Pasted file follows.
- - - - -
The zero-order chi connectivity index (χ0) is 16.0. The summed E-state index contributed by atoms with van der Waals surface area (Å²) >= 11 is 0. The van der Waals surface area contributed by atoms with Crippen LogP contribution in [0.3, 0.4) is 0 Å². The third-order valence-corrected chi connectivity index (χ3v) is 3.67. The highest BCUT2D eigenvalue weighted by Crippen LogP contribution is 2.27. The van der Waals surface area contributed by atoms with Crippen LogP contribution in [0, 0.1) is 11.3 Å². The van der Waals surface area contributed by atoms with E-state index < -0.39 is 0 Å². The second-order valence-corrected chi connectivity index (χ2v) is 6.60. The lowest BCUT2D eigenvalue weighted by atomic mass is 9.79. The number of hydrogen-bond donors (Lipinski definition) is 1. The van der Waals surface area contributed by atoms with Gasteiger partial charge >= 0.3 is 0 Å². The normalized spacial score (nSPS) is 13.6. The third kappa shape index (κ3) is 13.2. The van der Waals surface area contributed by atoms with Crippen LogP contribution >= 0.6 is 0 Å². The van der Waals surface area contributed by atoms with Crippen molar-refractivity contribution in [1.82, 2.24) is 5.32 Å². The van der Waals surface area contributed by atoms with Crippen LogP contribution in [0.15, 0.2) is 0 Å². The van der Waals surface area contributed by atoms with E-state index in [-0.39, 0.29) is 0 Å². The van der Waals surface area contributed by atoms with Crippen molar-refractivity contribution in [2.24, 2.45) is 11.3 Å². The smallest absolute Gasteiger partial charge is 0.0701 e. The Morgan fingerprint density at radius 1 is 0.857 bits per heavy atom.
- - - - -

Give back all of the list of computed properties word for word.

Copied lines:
The zero-order chi connectivity index (χ0) is 16.0. The summed E-state index contributed by atoms with van der Waals surface area (Å²) >= 11 is 0. The van der Waals surface area contributed by atoms with Crippen LogP contribution in [0.3, 0.4) is 0 Å². The third-order valence-corrected chi connectivity index (χ3v) is 3.67. The highest BCUT2D eigenvalue weighted by Crippen LogP contribution is 2.27. The van der Waals surface area contributed by atoms with Crippen LogP contribution in [0, 0.1) is 11.3 Å². The van der Waals surface area contributed by atoms with E-state index < -0.39 is 0 Å². The second-order valence-corrected chi connectivity index (χ2v) is 6.60. The lowest BCUT2D eigenvalue weighted by atomic mass is 9.79. The number of hydrogen-bond donors (Lipinski definition) is 1. The van der Waals surface area contributed by atoms with Gasteiger partial charge >= 0.3 is 0 Å². The normalized spacial score (nSPS) is 13.6. The third kappa shape index (κ3) is 13.2. The van der Waals surface area contributed by atoms with Crippen LogP contribution >= 0.6 is 0 Å². The van der Waals surface area contributed by atoms with Crippen molar-refractivity contribution in [1.82, 2.24) is 5.32 Å². The van der Waals surface area contributed by atoms with Crippen LogP contribution in [0.15, 0.2) is 0 Å². The van der Waals surface area contributed by atoms with E-state index in [-0.39, 0.29) is 0 Å². The van der Waals surface area contributed by atoms with Crippen molar-refractivity contribution in [2.24, 2.45) is 11.3 Å². The smallest absolute Gasteiger partial charge is 0.0701 e. The Morgan fingerprint density at radius 1 is 0.857 bits per heavy atom.